Leading by example

Posted on: 12/19/2013; Updated on: 2/7/2014
By Frenche Brewer, 803-777-3691

The buzz term “leaning in” has triggered new debates about women and working mothers in the workplace. But, the label is nothing new to Beth Watson, director of the prestigious Washington Semester Internship Program and other internship programs out of the South Carolina Honors College.

Watson, a 12-year board member and vice-chair of the Lexington-Richland District 5 board, was balancing an upwardly mobile career and motherhood in 1994 when she decided to get involved with her children’s school committees, not realizing her volunteerism in the elementary school and district would propel her to a position of leadership.

“I was inspired to run for office after being asked to chair a school bond referendum campaign,” Watson says. “I knew that I could be a strong advocate for the district and bring about positive change for our students.”

Watson’s success as a public servant gets to a core value that’s a guiding principle in her life.

“I have a core value of wanting what is best for the greater good. I can’t ignore this trait, even when it would be easier to do so,” she says. “I stand up for what I believe, step forward to challenge the status quo, and acknowledge the contributions of others in a shared venture.”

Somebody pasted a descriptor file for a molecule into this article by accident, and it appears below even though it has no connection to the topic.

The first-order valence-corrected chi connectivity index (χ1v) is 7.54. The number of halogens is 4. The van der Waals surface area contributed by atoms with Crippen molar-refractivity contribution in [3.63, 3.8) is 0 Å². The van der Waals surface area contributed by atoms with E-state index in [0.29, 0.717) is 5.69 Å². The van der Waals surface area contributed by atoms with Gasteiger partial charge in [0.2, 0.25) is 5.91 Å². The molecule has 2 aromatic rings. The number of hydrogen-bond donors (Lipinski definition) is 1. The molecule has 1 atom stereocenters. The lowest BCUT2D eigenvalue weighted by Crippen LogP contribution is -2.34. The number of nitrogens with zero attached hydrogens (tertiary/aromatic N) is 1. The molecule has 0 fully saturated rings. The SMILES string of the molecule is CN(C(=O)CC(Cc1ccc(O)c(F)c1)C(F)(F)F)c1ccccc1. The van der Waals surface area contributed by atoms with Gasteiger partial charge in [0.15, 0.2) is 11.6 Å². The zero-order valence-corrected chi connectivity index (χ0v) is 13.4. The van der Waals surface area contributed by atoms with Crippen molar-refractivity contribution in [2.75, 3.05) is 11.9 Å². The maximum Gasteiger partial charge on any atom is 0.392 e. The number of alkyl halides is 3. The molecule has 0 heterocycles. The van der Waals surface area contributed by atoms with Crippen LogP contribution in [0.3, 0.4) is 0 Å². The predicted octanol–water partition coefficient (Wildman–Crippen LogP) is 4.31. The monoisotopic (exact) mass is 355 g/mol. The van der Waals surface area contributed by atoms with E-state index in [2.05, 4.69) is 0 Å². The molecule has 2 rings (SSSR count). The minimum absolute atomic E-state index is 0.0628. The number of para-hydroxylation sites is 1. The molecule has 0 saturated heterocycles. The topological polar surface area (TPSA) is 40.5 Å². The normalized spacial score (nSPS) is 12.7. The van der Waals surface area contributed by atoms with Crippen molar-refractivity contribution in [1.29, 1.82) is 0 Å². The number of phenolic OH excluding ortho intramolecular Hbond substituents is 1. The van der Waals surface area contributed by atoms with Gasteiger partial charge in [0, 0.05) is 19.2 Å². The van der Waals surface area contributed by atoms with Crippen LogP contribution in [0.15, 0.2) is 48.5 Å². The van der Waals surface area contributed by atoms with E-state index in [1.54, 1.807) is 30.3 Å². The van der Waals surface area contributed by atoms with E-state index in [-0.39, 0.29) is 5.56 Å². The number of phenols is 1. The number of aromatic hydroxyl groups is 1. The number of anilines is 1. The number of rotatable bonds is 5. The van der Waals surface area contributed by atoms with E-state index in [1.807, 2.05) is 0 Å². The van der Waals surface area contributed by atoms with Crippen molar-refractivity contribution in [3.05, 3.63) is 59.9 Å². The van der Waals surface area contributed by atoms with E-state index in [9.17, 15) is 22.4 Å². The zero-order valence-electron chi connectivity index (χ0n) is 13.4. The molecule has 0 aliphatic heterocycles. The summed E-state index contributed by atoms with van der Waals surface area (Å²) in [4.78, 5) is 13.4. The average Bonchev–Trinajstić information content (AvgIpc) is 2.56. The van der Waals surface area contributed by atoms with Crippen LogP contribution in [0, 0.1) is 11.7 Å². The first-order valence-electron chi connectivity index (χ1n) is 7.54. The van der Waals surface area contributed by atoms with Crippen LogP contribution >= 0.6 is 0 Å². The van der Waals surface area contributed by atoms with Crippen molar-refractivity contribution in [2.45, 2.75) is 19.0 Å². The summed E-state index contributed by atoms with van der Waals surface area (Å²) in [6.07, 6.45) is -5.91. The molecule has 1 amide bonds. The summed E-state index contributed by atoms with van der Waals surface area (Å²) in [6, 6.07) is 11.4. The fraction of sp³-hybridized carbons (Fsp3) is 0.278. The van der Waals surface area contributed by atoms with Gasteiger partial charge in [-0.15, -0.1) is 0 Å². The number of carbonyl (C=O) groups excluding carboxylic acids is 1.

Watson is also passionate about her inherent belief in the value of education — how it can impact an individual student and the positive influence it has on society. As director of the Washington internship program at USC, she recruits the best and brightest students from all colleges and universities across the state to work and take classes in the nation’s capital. Because she places students in the offices of elected officials and agencies that require a security clearance and in organizations accountable to the public, Watson says it’s important that the candidates demonstrate strong leadership skills.

“It is important that the students have the maturity to succeed in their internship and the integrity to favorably represent themselves and the university,” Watson says. 


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